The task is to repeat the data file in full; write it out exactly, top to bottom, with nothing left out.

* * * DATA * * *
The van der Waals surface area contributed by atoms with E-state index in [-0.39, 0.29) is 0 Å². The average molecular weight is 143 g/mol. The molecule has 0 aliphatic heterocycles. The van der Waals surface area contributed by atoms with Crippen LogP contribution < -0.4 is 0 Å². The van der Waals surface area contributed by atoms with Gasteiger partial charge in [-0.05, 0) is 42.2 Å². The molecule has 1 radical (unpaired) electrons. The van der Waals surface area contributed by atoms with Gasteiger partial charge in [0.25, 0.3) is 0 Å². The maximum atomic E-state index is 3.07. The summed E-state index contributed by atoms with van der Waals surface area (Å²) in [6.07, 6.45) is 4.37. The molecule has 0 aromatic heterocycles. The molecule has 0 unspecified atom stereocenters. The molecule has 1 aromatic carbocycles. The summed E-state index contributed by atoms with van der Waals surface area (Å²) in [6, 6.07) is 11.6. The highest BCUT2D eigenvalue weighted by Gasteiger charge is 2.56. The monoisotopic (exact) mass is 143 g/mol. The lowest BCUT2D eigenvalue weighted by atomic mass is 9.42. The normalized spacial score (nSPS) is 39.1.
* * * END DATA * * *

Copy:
The van der Waals surface area contributed by atoms with E-state index in [-0.39, 0.29) is 0 Å². The average molecular weight is 143 g/mol. The molecule has 0 aliphatic heterocycles. The van der Waals surface area contributed by atoms with Crippen LogP contribution < -0.4 is 0 Å². The van der Waals surface area contributed by atoms with Gasteiger partial charge in [-0.05, 0) is 42.2 Å². The molecule has 1 radical (unpaired) electrons. The van der Waals surface area contributed by atoms with Gasteiger partial charge in [0.25, 0.3) is 0 Å². The maximum atomic E-state index is 3.07. The summed E-state index contributed by atoms with van der Waals surface area (Å²) in [6.07, 6.45) is 4.37. The molecule has 0 aromatic heterocycles. The molecule has 0 unspecified atom stereocenters. The molecule has 1 aromatic carbocycles. The summed E-state index contributed by atoms with van der Waals surface area (Å²) in [6, 6.07) is 11.6. The highest BCUT2D eigenvalue weighted by Gasteiger charge is 2.56. The monoisotopic (exact) mass is 143 g/mol. The lowest BCUT2D eigenvalue weighted by atomic mass is 9.42. The normalized spacial score (nSPS) is 39.1.